The (he)art of a daughter of immigrants.

The (he)art of a daughter of immigrants.

"The Realm of Conscience" Explained

When I was in high school, I took a class for two years called “Higher Level IB Art”. I was required to create a portfolio of 20 artworks following a certain theme, and ended up choosing Muslim women as my subject (all of these artworks can be found in the illustrations page of this website). Each artwork took its own time and thoughtful consideration, although I must say that some took more time and effort than others.

When I graduated high school, I continued creating artworks in this theme, exploring deeper and deeper with each new creation. About a month ago, I finished my largest painting in this collection and titled it "The Realm of Conscience". This particular painting by far represents me the most as an artist. It is, essentially, an exploration into the realm of my conscience, and I find it only appropriate to explain the details I've included that portray this theme. 


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The setting touches upon 3 elements of physical space: the galaxy, the desert, and the buildings in the background. The galaxy represents the vastness and potential of the human mind whereas the desert touches upon my roots, for that is where I am from. On the other hand, the buildings represent modern human civilization; a juxtaposition to the timelessness of the desert. The tree growing in the middle of the desert is a mercy and source of life, but it comes at a price. Money may not grow on trees (in the real world at least), but sometimes we are prone to thinking that this money we chase is just as valuable as the oxygen we breathe. 


There is an open cage hanging from the tree, with multiple paper cranes flying out of it. The paper cranes are flying towards freedom, but I can't help but think that the idea of freedom is just as fragile as the paper they are made of. These past few years of my life have been a testament to this.

By the tree, there is an hourglass, a reference to time. As Game of Thrones (the greatest show ever) says, "Valar Morghulis- All Men Must Die". It is an unshakeable truth. One of my biggest fears is not accomplishing great things before I die. I feel that it is expected of me. I am told that I have potential to do these great things, but I don't know what they are, nor how to accomplish them. All I hear is the clock ticking and the rising voices of doubt and fear telling me I am not enough. My true biggest fear, however, is not spending my time in this world pleasing God. Committing sin after sin, and never redeeming myself to be worthy of His mercy. Not too far from the hourglass lies a ship. In Islam, we are taught that our true destination is in the afterlife. Similarly to how the ship does not belong to the desert sand, we do not belong to this material world. There is a displacement between where we are and where we are meant to be. Our prophet Muhammed (peace and blessings be upon him) once taught us that we are meant to live our lives as travelers. In hindsight, perhaps it is by knowing that we do not belong here that motivates us to get to the place we do belong to.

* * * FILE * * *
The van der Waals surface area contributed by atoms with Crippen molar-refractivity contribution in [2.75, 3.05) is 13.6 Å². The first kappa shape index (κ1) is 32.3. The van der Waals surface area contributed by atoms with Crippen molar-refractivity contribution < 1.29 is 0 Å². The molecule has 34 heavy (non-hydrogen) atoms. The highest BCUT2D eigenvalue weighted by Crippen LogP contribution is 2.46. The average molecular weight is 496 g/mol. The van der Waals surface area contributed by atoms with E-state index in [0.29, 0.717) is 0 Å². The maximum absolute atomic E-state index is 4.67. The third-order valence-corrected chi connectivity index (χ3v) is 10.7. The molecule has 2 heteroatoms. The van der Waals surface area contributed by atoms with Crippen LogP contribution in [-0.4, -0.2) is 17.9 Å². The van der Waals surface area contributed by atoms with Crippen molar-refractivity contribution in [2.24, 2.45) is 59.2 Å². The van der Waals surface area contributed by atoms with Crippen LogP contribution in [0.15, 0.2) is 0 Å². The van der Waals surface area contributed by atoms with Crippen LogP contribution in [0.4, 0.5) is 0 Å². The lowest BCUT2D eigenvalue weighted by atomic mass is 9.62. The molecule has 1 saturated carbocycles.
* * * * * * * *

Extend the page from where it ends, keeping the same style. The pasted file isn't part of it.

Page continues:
And now we arrive to the main subject of this painting, the Muslim girl. She is emerging from the desert, her roots, and heading on a journey. She is removing herself from the materialistic world and pursing freedom through spiritual enlightenment. Resolute in her mindset, she will find knowledge and leave behind ignorance. There is an Arabic quote written on her head that translates to "I suffered, I learned, I changed". The second quote wraps from her head to across her chest, and I believe that it is quite fitting for my youthful existentialistic crisis. From when I was a girl, I wanted to be so many things when I got older. I wanted to be a SeaWorld trainer, a vet, a biologist, an explorer, a pilot, an Olympian. Each time, I was told to be more realistic or to think of other things. Now I am older and I internally curse myself for listening. Thus, the following quote resonates deeply within me. It says "Can you remember who you were, before the world told you who you should be?" 

Overall, this painting incorporates themes that make up the very fabric of my identity. My fears, my truths, and my hopes. Whether their experiences are the same or not, I hope that when people look at this painting, they can find it relatable in some way, and perhaps be moved to a higher level of self-awareness. That is my purpose as an artist.

Sara Eddekkaki